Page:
What propels this ethnic group of contestants to taking over the top ten, year after year?
  • Saturday, June 04, 2016 - 18:15
Scripps National Spelling Bee/Facebook

By Nandini Ramakrishna

Indian Americans have had a commanding presence at the National Spelling Bee for two decades. This year’s win by Jairam Hathwar and Nihar Janga is the ninth consecutive win by Indian Americans. Furthermore, seventeen of the past twenty-one winners are of Indian origin.  Indian domination at the Bee is a recognized phenomenon, but less understood are the reasons for this spellbinding success.

The population of Indian Americans in the United States is one percent (2014 US Census).  Indian American participation at the National Spelling Bee is about 15-20 percent. As finalists emerge from elimination rounds, this proportion soars. Over 40% of this year’s 45 finalists were of Indian origin. In the final round of the 2015 and 2016 championships, 7 of the top ten finishers were of Indian origin.

How do we account for this exponential increase in proportion as the participants climb higher in the ranks of the competition? What propels this ethnic group of contestants to taking over the top ten, year after year?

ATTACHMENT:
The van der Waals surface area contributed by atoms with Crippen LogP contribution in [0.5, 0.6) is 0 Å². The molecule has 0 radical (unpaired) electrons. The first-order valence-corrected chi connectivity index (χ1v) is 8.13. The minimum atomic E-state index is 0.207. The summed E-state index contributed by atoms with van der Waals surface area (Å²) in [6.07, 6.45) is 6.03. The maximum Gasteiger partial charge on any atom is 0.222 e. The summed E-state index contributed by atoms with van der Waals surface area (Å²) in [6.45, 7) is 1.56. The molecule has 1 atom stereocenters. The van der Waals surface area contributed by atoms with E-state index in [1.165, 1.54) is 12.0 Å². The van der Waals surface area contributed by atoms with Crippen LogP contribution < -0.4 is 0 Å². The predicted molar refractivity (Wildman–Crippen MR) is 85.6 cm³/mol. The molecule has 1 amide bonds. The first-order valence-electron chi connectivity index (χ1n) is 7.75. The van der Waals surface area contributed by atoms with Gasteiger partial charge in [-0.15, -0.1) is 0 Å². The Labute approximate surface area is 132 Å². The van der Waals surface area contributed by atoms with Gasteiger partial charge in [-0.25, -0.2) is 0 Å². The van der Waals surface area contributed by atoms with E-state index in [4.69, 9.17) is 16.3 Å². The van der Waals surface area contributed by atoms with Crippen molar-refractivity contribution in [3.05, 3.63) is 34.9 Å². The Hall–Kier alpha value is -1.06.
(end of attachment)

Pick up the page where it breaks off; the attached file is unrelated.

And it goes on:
There are multiple explanations for why Indian Americans have been winning, but most accounts leave questions in their wake. 

Spelling bee winners have a great love of words, are competitive, have exemplary study habits, and evidence much discipline in their many years of practicing spelling. These qualities, however, are not uniquely Indian. They apply to all races and ethnicities and have launched every winner of the Spelling Bee since its inception in 1925.

What then is the nature of the Indian American advantage?

Spelling bee finalists spend innumerable hours studying with their coach, usually a parent. Indian American finalists typically undergo coaching through the formidable North South Foundation (NSF) that is run by first generation Indian immigrants. The NSF furnishes an extensive training ground, holding regional and national competitions, to hone competitive spelling skills, and provides a network of community support to sustain the rigor of this training. The NSF is the sole reason why there are so many Indian American participants at the Bee. This year, 18 of the 45 finalists, and 6 of the top 10 were NSF contestants. It is therefore necessary to not only examine the characteristics of the Bee winners themselves, but that of their trainers as well.